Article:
Another thing to remember to avoid is your subject being backlit. Unless you’re going for something artsy like a silhouette, you should generally never take a photo of people with their backs to the main light source. This gets rid of so much of the detail in the faces that it’s usually not even worth it to take the photo! When in this situation, just have them turn to face the light (put your back to the light!). It’s that simple.

Be sure to look at where the light is coming from and how it’s hitting your subject. Even just turning around can improve an image dramatically

Don’t forget about window light. The two suggestions above are easily fixed by having the subject face a window (during daytime, of course), or even by putting the window to the left or right of them. This is also a great way to get quick phone snaps of food or anything else you want a photo of. Stick it by a window, compose, and shoot. Easy.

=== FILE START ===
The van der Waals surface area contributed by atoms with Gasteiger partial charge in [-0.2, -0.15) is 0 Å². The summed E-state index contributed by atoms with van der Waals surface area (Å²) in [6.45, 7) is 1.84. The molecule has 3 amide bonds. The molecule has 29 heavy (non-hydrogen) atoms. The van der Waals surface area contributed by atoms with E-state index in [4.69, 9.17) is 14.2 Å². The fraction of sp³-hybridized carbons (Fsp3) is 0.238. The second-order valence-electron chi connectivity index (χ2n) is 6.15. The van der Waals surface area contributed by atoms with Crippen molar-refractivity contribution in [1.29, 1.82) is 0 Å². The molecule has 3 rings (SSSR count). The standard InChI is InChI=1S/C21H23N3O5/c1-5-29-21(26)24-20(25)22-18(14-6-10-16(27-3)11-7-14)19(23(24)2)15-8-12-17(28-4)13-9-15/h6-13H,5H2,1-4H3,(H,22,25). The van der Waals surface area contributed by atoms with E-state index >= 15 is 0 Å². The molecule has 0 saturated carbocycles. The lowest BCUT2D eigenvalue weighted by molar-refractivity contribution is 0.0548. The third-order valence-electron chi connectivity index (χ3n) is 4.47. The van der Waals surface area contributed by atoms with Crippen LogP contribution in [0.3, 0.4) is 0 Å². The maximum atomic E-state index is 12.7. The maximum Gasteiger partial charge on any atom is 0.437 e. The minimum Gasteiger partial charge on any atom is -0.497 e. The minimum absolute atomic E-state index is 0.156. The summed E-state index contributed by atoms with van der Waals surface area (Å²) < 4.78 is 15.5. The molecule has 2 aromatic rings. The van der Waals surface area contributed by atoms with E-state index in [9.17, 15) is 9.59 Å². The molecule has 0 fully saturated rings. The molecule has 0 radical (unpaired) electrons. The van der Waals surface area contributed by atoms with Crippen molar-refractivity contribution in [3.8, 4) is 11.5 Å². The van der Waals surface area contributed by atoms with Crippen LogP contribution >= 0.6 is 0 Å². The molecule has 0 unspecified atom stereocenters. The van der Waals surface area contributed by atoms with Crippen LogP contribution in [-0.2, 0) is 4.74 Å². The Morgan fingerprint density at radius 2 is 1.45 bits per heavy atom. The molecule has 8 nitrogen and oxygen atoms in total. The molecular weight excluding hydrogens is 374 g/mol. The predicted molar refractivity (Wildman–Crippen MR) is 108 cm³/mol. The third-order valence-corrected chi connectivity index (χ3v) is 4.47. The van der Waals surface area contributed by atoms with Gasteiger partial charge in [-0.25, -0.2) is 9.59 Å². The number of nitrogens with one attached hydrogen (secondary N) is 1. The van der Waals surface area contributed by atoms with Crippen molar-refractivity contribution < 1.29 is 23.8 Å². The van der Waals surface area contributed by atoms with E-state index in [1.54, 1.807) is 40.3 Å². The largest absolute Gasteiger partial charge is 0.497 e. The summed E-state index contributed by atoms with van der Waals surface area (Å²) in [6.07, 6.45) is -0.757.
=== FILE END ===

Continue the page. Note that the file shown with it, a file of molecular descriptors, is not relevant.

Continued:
11 Mobile Photography Tips: Get Better Photos With Your Phone


11 Mobile Photography Tips: Get Better Photos With Your Phone


11 Mobile Photography Tips: Get Better Photos With Your Phone


Chase Jarvis goes in-depth on using your iPhone to capture amazing portraits, action, landscapes, and video. Learn more.

Know when (not) to use flash.

Unless there’s no other option for light, you should usually avoid using your phone’s flash. While newer phones have color-balanced flashes that do a pretty good job, using existing light almost always a better option. I leave my flash off by default and only turn it on when I know I’ll need it. If you leave it in Auto, it’s only a matter of time until it goes off when you don’t want it to.